This is the twelfth in a series of posts containing PDFs of texts that may be of interest to those studying Albanian socialist realism. More posts with critical content are in the works, but for the time being I’m too busy to do anything except scan more documents…
Today’s post contains selections from the September 1977 issue of Nëntori. The first selection is Dalan Shapllo’s fascinating “Mësimet Konsekuente Revolucionare të Partisë dhe të Shokut Enver: Mbi Letërsinë dhe Artin,” a review and ‘study guide’ for Mbi Letërsinë dhe Artin, a collection of Hoxha’s writings and speeches on the subject of literature and the fine arts, produced between 1944 and 1976. (The full text of that book is available here.) Shapllo concludes his review of the collection by drawing the reader’s attention to two sections of the book in which Hoxha made concrete statements and suggestions regarding the realization of works of art. The first is, of course, the well-known letter written (in 1969) by Hoxha to the trio of monumental sculptors Kristaq Rama, Shaban Hadëri, and Muntaz Dhrami in connection with the realization of the Independence Monument in Vlora. The second is the 1962 statement made by Hoxha to the Shkodran creators of the drama Plaku i maleve [Old Man of the Mountains], devoted to Bajram Curri. Shapllo points out that in both cases, one of the key ideas expressed by Hoxha was that the ‘great figures’ of Albanian history (Ismail Qemali and Bajram Curri, respectively) should be depicted as acting in close concert with the masses. Shapllo notes that Hoxha’s aesthetic interventions can be summarized as expressing the following two key principles: “1) Historical works [of art] must be characterized by revolutionary ideas, thus preserving their historical truth; and 2) the relationship of the masses and of the hero must be conceived as a dialectical and materialist one, in order to show that the masses create history and heroes can emerge from the masses and play a positive role only when they embody and reflect the interests of the people” (19). As formulaic and ambiguous as these principles might be, one can’t help but think that they might prove instructive for current politicians and artists in Albania.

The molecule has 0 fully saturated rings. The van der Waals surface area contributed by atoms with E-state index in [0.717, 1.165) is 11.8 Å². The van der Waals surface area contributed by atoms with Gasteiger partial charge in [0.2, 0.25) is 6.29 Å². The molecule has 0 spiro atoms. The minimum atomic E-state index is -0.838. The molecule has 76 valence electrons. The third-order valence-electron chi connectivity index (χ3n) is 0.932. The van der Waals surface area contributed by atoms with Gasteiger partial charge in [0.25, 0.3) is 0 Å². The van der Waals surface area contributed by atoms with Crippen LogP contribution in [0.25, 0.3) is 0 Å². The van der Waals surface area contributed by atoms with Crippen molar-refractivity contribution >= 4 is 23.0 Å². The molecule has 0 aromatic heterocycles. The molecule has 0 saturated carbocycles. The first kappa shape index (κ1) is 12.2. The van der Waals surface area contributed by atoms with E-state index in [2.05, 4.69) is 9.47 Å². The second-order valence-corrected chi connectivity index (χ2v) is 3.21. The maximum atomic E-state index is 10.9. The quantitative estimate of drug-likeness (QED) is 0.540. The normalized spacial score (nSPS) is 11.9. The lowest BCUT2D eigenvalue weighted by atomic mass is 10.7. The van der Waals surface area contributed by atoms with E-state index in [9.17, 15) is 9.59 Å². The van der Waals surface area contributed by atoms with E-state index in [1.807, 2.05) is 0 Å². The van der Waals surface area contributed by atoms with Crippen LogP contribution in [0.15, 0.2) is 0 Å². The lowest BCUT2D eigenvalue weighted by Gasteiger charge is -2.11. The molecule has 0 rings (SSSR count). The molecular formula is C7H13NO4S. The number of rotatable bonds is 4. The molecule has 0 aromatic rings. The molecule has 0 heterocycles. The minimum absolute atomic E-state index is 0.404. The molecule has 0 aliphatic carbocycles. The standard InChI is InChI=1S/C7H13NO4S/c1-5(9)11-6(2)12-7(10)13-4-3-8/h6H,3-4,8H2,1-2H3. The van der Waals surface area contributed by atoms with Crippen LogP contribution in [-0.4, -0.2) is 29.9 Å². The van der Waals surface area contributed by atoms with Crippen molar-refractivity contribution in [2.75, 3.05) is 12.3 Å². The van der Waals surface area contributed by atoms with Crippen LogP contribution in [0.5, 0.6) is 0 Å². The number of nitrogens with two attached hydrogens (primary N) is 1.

Also of interest is the second part (I regret that I don’t have the previous issue of Nëntori, so I can’t offer you the first half) of an essay by aesthetician Alfred Uçi entitled “Arkitektura dhe Estetika.” Uçi, the author of the monumental Labirintet e Modernizmit, was one of the most prolific and distinguished aestheticians of socialist Albania, and his analysis of the relationship between architecture and the other arts—including the factors that distinguish socialist architecture from Modernist formalism—is enlightening for anyone interested in considering the precise character of the relationship between representational art and abstract arrangements of space and form in socialist Albanian culture.
Finally, the issue contains several great prints and drawings highlighting the activity of the Albanian youth in aksion in agricultural development.